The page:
Monday, October 10, 2011 11:35 am | By J. Michael Wahlen
The United States has a long history of working to protect species from extinction. In 1939, the U.S. Fish and Wildlife Services (USFWS) was created for this purpose, and in 1973 the Endangered Species Act (ESA) was passed to augment its power. Protecting species naturally puts the government at odds with landowners, however. The ESA effectively allows the government to determine how land can be used, even if it is on private land. As current estimates put the percentage of endangered species on private land at 90%, this conflict is somewhat inevitable. This became evident even as far back as 1978, when the American Farm Bureau voiced concerns that the ESA would give the federal government the ability to prefer the health of a species over the livelihood of a citizen.
One example of this occurred in 1990, when the spotted owl was listed as an endangered species. The government argued that the timber industry was killing its natural habitat, wiping out the species. After its listing, U.S. timber industry revenues decreased by nearly 90%, putting many out of business. Further researched revealed that the timber industry was not at fault; the real issue was the barred owl, who was eating all of the spotted owl’s natural food. Nonetheless, the damage to the timber industry remained.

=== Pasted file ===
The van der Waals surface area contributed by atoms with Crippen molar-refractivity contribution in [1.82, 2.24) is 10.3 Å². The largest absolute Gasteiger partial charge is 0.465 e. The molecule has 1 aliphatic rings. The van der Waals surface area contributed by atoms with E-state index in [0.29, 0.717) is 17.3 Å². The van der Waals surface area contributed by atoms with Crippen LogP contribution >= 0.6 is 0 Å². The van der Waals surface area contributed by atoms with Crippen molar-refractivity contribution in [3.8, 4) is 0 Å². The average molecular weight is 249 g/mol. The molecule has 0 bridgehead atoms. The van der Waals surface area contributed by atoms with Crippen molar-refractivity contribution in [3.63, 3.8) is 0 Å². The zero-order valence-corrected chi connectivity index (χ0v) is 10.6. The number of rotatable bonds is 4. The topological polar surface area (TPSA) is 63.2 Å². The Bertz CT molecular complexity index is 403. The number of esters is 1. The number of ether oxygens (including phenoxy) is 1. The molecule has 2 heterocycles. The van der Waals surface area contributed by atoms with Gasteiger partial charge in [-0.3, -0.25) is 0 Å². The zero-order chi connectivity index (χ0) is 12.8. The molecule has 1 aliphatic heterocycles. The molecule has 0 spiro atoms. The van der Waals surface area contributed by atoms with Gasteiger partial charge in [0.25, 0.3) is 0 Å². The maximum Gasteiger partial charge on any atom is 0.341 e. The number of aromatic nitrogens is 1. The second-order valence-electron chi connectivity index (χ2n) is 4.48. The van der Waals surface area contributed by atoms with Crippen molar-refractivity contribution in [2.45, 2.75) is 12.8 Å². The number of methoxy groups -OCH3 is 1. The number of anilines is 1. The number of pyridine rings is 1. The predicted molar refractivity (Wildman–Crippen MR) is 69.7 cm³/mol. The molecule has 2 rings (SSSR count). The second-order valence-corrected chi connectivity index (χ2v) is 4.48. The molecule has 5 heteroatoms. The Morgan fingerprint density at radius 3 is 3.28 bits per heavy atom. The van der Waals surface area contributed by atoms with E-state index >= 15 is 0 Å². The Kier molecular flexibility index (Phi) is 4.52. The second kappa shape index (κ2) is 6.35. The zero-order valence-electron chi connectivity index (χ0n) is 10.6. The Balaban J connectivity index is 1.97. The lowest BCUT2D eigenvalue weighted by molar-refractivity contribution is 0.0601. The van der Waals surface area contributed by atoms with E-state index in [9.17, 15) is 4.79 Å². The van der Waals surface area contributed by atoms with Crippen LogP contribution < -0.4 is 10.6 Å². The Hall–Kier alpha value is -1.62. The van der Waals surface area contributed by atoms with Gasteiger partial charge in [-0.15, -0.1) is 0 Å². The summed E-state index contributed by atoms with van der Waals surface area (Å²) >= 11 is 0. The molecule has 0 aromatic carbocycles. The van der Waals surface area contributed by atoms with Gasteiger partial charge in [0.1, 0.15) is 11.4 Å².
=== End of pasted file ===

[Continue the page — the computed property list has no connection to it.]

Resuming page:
Obama has recently paved the way for many similar abuses of the ESA by forcing the USFWS to list many new species under the ESA in the name of “clearing the backlog of cases.” Beginning in 2000, environmental groups began to flood the USFWS with requests for new additions to the ESA. Groups like the WildEarth Guardians have filed for over 1,230 plants and animals to be added to the list since 2007. Obama has agreed to analyze each and every request beginning in May of 2011.
IP, Jobs, and the Economy
Wednesday, September 28, 2011 9:37 am | By Kelsey Zahourek
Since its introduction in the Senate, the PROTECT IP Act has stirred passionate reactions from both sides of the debate, and as soon as the House version is introduced, no doubt those debates will be rehashed. No matter what you think of legislation to go after rogue websites, let’s not forget intellectual property is a vital part of the economy and benefits society as a whole.
The proliferation of rogue websites has affected nearly every sector of our economy, from pharmaceuticals to software to manufacturing. These industries employ millions of Americans and at a time of record unemployment, we can’t afford to be putting these jobs at risk. Additionally, intellectual property industries contribute more than a third of the growth achieved by U.S. private industry, and if protections are not upheld and respected, there is less incentive for technological exploration and no catalyst for economic growth.
Its been said often but the narrative holds true, its next to impossible to compete with free. Websites that ignore IP rights undermine incentives to create cutting edge innovations, the next life-saving drugs, or new business models that make it easier to access content online.